protestommb

2022-06-25

Ratio Inequality
How can I prove that,
$\frac{{a}_{1}+{a}_{2}+\cdots +{a}_{n}}{{b}_{1}+{b}_{2}+\cdots +{b}_{n}}\le \underset{i}{max}\left\{\frac{{a}_{i}}{{b}_{i}}\right\}$
where $1\le i\le n$, and ${a}_{i}\ne {a}_{j}$ and ${b}_{i}\ne {b}_{j},\mathrm{\forall }i\ne j$
Edit I have figured out that the above assumptions about ${a}_{i}$, and ${b}_{i}$ are not needed.

The ${a}_{i}$ can be arbitrary real numbers, but the ${b}_{i}$ need to be positive. Then

and adding these gives the desired inequality.
If the ${b}_{i}$ are not required to be positive then the inequality must not hold, a counter-example is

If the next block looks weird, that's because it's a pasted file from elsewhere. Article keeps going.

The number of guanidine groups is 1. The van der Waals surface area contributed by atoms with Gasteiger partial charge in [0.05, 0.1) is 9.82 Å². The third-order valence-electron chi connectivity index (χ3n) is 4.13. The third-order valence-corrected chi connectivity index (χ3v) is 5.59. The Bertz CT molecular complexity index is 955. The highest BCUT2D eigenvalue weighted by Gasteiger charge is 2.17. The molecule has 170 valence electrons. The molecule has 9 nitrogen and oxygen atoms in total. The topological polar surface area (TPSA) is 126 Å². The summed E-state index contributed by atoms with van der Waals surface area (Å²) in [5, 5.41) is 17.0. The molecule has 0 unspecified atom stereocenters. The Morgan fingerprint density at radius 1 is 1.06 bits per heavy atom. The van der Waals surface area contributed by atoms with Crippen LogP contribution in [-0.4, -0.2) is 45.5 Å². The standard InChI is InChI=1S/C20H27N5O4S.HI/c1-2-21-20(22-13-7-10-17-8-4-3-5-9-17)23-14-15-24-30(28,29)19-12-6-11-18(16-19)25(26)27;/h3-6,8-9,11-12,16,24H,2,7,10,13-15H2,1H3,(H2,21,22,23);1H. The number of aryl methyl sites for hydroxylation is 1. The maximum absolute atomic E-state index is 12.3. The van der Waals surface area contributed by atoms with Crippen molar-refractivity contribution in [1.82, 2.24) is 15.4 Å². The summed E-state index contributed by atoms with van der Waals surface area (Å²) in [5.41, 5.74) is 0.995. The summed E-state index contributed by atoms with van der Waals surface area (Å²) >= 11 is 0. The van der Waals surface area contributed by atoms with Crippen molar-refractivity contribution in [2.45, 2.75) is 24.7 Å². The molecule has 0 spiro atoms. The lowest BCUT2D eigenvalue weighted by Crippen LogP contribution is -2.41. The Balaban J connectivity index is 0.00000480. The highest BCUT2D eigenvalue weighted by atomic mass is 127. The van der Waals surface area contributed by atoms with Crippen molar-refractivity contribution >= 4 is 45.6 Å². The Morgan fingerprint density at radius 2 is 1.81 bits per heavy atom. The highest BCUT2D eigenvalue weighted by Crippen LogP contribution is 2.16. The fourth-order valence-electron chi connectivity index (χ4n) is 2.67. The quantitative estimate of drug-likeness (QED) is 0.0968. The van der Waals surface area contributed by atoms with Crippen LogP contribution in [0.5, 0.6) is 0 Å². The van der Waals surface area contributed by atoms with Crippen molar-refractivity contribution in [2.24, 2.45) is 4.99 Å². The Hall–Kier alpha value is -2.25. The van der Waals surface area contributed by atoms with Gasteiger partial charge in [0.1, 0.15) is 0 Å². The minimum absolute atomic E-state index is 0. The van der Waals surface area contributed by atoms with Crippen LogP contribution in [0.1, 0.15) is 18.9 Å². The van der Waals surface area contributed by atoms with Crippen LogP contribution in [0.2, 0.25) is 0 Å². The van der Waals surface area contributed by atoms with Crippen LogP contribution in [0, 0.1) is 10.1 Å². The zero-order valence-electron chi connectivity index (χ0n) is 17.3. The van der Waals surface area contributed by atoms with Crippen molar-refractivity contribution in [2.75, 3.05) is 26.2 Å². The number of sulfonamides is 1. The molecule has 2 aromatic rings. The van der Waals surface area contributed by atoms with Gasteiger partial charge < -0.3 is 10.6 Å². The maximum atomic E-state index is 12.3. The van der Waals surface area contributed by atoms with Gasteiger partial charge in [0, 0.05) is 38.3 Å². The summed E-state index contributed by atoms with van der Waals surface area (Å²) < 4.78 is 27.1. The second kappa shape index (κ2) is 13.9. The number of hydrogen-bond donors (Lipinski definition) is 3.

$\frac{2-1}{3-2}>max\left\{\frac{2}{3},\frac{-1}{-2}\right\}\phantom{\rule{thinmathspace}{0ex}}.$

Averi Mitchell

Suppose this holds for $n=2$ (prove this base case yourself). Then
$\frac{\left({a}_{1}+...{a}_{k}\right)+{a}_{k+1}}{\left({b}_{1}+...+{b}_{k}\right)+{b}_{k+1}}\le max\left(\frac{{a}_{1}+...+{a}_{k}}{{b}_{1}+...+{b}_{k}},\frac{{a}_{k+1}}{{b}_{k+1}}\right)$

Do you have a similar question?